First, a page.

A win or Continuous Improvement?

Over this past weekend, at a track meet, I overheard two parents talking about their high school kids competing at the meet.  One said, “ she just needs to win her race.  She only needs to win a race”.  The other parent said her daughter is focused on improving with each race.  “She wants to improve her time with each race”.  The first parent responded, “I would rather she wins a race than gain a second or two”.  The way they were talking about it convinced me that they were not saying the same thing differently.  It was obviously an argument.  Two different points of view. 

I wanted to see how this conversation would progress but had to leave to watch my son’s race which was starting at another end of the track.

All day and the next, I kept pondering these two objectives.  I could not shake it off.  I was not even sure why the two statements were troubling and confusing at the same time.  I repeated the statements to myself and thought there was something I was not getting with these two objectives.

I thought of the popular saying of a big fish in a small pond or small fish in a big pond but it did not explain it, as I still struggled with both perspectives and objectives.  

What is right or wrong with aiming to win a race?  What is wrong or right with wanting to improve with each race?  Why am I even bothered about it?

Finally, I zeroed in on the problem with these two statements:  The goal.  What is the goal of the girl who just wants to win a race irrespective of the time?  A win. Period!

What is the objective of the person who wants to improve with each race?  Continuous improvement to achieve the ultimate goal of an accomplished athlete(or whatever success means).  With continuous improvement, the chances of winning races are multiplied.  This athlete stands the chance to win many races in the long run.

There is an argument for a win in the short term – confidence boost. With that win comes increased motivation and self-belief that it can be done.  But that is different from  “all I want, is to win just one race”. 

As I thought about this, I remembered this statement that I recently came across in Charles Duhigg’s “The Power of  Habits”: “Once a small win has been accomplished, forces are set in motion for another small win”.  To have these serial small wins requires continuous push for improvement.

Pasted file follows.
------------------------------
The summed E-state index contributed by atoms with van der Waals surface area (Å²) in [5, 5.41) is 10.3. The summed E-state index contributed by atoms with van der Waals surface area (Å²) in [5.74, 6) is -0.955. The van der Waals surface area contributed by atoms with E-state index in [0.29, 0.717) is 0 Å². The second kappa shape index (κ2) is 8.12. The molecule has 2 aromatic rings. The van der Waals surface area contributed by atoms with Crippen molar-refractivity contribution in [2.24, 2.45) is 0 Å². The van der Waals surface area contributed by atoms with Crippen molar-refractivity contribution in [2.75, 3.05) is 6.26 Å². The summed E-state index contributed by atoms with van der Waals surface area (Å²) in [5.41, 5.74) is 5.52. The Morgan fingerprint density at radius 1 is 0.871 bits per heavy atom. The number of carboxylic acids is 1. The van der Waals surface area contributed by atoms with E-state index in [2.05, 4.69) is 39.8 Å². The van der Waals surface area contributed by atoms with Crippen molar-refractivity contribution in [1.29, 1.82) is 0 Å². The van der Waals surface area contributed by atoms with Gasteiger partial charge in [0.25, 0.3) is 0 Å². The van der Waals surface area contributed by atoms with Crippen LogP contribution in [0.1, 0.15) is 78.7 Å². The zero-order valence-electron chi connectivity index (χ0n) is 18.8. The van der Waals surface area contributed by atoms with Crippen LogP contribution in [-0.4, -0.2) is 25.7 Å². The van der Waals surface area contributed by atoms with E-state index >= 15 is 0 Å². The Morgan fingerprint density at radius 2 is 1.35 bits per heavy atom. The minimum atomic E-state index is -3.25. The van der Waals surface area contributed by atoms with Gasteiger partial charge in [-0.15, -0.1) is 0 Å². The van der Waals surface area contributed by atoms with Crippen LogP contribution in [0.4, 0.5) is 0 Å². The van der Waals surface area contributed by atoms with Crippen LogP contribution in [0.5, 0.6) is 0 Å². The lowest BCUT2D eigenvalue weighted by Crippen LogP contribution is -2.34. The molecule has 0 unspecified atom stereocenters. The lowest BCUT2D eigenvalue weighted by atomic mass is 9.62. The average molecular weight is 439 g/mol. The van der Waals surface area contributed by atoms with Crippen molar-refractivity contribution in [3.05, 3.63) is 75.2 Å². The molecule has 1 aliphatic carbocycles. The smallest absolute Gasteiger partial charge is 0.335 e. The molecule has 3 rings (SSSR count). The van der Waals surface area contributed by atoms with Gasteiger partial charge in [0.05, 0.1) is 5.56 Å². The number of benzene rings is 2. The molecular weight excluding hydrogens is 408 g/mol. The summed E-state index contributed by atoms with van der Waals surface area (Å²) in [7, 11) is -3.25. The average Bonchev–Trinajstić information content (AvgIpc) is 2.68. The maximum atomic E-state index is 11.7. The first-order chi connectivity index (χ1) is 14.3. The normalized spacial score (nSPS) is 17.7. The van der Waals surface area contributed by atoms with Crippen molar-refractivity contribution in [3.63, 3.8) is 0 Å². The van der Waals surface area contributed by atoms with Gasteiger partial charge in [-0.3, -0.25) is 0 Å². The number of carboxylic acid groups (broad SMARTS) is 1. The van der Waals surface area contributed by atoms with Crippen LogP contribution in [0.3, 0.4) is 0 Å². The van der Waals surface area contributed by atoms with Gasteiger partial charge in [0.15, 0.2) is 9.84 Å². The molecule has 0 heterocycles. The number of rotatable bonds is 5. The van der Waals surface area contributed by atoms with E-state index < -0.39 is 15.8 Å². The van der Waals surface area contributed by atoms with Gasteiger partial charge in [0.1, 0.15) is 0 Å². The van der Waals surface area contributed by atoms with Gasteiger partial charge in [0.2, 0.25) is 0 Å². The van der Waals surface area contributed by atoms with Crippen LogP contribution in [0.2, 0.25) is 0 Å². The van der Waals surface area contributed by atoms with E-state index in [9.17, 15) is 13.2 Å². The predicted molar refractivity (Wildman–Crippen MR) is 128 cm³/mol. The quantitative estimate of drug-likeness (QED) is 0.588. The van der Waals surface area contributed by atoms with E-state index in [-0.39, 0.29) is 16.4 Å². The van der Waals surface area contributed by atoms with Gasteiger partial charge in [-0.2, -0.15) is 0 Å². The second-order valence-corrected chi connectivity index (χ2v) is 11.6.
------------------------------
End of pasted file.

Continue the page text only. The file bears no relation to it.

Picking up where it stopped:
For every accomplished athlete, the goal is to keep beating your PR (personal record).  Each time you set a new PR is a win.  Sometimes, this is just a fraction of a second.  As Charles puts it, small wins fuel transformative changes by leveraging tiny advantages into patterns…

What has this got to do with all of us that are not Olympic aspiring athletes you may ask.  

Here is my response:

Life is a race.  You can argue it.  My defense is that it has a beginning and an end and we are all in our individual lanes, running, jogging, walking, crawling or not even moving.  Don’t confuse race with competition.  Life is not a competition but it is a race.  There is a finish line and in between when our life starts and ends, we have numerous races.  So, you can say life is a series of races.  

Right now, you are in a race to accomplish your goal this year, which is why you paused a week ago when you realized that the first quarter is gone, to check where you are (I am guessing you did!).

What is the goal you have set for yourself in your profession or career?  What are the critical objectives (small wins) that will fuel the transformative changes necessary to achieve your goal?   Small wins do not come in one straight line to the top, they are often scattered and require consistent focus. As Karl Weik noted, small wins help us to uncover both resources and barriers that we ordinarily would not have seen.  

At Authentic Transformations, we help your team define the small wins, and how to leverage these wins to achieve the stated goals. We help you as a leader to identify the transformative changes that will fuel your small wins consistently, keeping you on track for sustained leadership success.

Connect with me today to begin this conversation.